No less a legend than Kirk Douglas plays Robert Caine, a millionaire businessman whose latest bright idea, building a nuclear power plant in an Unnamed Generic Middle Eastern Country, is starting to come unstuck. The plant itself has some odd links to an apocalyptic biblical prophecy, and anybody who points this out and tries to get the project stopped mysteriously dies. The only person who does want it to go ahead is Caine's son Angel, who may have a sinister agenda of his own.
I have no idea how somebody of the status of Kirk Douglas ended up in nonsense like this, but his presence and charisma is a vital part of the film, as he lends gravitas and dignity to some increasingly silly or confusing situations. He is helped by the supporting cast, particularly Simon Ward as his (literally) demonic son, Angel (that may be short for Angelo, but I donít remember that ever being explained), who plays the character as charming and coolly sinister. We also get, Anthony Quayle as the head of the laboratory that is building the power plant, and who, like Douglas, brings an air of sobriety to some really stupid dialogue.
The script by director Alberto De Martino (responsible for the films on two of my favourite MST3Ks, Operation Kid Brother and Puma Man) and Sergio Donati (who had earlier worked on the likes of Once Upon a Time in the West and A Fistful of Dynamite) is a mess. It has some rather obvious plot twists, such as a mathematical formula that spells the name of Jesus backwards, and the improbable design of the power plant, which helps it tie in to Revelations 12:3. Things start to go bizarre when we get to the scene of Caine going to a mental hospital to confront the madman who murdered his wife, apparently as part of some radical new therapy for the murderer(!). The hospital seems to have gone for the novel approach of abandoning traditional padded cells, in favour of lots of Plexiglas and bright antiseptic white walls, predating Hannibal Lecterís cell in Manhunter by several years. There seem to be no beds either, and the patients shuffle around like zombies, occasionally attacking staff and visitors. Adolfo Celi, best known for playing Largo in Thunderball is cast in the role of the head psychiatrist - if a Bond super-villain is your shrink, you know you are in trouble.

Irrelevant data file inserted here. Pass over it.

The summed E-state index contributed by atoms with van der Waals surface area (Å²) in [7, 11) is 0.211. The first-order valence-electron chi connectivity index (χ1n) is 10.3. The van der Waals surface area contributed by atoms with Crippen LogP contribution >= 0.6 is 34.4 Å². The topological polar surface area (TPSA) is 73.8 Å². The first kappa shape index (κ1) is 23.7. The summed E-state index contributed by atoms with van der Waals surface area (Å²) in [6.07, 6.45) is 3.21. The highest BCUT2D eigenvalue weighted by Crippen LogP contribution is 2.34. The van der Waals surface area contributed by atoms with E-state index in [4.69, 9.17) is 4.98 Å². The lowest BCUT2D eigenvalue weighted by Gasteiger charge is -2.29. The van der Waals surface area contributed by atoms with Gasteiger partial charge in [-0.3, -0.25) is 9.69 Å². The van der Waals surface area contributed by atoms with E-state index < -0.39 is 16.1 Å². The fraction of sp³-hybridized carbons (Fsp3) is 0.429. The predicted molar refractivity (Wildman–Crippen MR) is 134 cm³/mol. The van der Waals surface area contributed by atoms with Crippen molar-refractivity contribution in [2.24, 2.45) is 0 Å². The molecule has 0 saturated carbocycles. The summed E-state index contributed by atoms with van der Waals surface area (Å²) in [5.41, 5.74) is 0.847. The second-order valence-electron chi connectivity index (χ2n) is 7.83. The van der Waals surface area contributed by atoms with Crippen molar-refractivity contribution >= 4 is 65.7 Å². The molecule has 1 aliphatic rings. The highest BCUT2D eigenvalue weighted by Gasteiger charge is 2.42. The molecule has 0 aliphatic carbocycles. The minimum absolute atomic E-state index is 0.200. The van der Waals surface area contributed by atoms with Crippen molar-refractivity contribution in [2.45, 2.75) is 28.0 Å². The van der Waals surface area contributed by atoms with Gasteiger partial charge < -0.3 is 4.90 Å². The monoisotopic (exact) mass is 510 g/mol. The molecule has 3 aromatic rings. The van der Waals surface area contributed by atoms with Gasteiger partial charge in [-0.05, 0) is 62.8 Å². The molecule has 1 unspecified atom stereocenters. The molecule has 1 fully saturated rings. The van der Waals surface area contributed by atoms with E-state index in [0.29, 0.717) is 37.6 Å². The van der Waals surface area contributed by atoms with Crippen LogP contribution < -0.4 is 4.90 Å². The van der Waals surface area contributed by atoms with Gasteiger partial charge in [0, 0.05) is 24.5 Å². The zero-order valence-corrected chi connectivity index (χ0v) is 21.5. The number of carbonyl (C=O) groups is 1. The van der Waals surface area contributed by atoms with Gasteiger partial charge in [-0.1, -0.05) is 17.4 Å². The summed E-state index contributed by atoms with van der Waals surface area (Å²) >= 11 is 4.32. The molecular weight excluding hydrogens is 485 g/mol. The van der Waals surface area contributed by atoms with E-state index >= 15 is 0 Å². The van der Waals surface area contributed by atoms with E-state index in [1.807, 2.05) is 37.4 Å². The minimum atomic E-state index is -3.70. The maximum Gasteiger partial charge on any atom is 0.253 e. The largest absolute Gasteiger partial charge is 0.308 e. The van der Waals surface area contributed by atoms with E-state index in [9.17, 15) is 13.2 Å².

There is also a wonderfully nutty nightmare sequence where Caine (bear in mind that Kirk Douglas was in his 60s when he made this) runs around in the nude, while strange things appear before him, thanks to the magic of back-projection. If that is not enough for the weak of stomach, Holocaust 2000 does not skimp on the gore either. Caine's wife is stabbed in a torrent of blood, and the killer later has his skull caved in by Caine. We also get to see the Prime Minister of the Unnamed Generic Middle Eastern Country get his head cut off by a helicopter blade, just like in Dawn of the Dead (the two films were made around the same time, so the similarity is most likely to be a coincidence).
The only real disappointment for me was the conclusion. After a frenetic burst of scenes, which see Caine bust out of the aforementioned mental hospital, and a mass poisoning at a neo-natal ward, we end with him hiding out in the Unnamed Generic Middle Eastern Country with his new girlfriend and baby daughter, while his son has taken over the company and is pressing ahead with the nuclear plant. While this might have been setting things up for an Omen-style saga, this could also be a practical rather than artistic decision, where the production ran out of time and/or money, before a conclusion could be written or shot. (There is an alternative version of the film with an ending that sees Caine take out his son in a suicide bombing mission, but this was not on the version that I watched.)
Holocaust 2000 is impossible to take seriously, but the star power of the actors, the ludicrous plot and the energetic, lurid tone stops the film from ever getting boring, and is highly recommended for fans of trashy Italian horror cinema.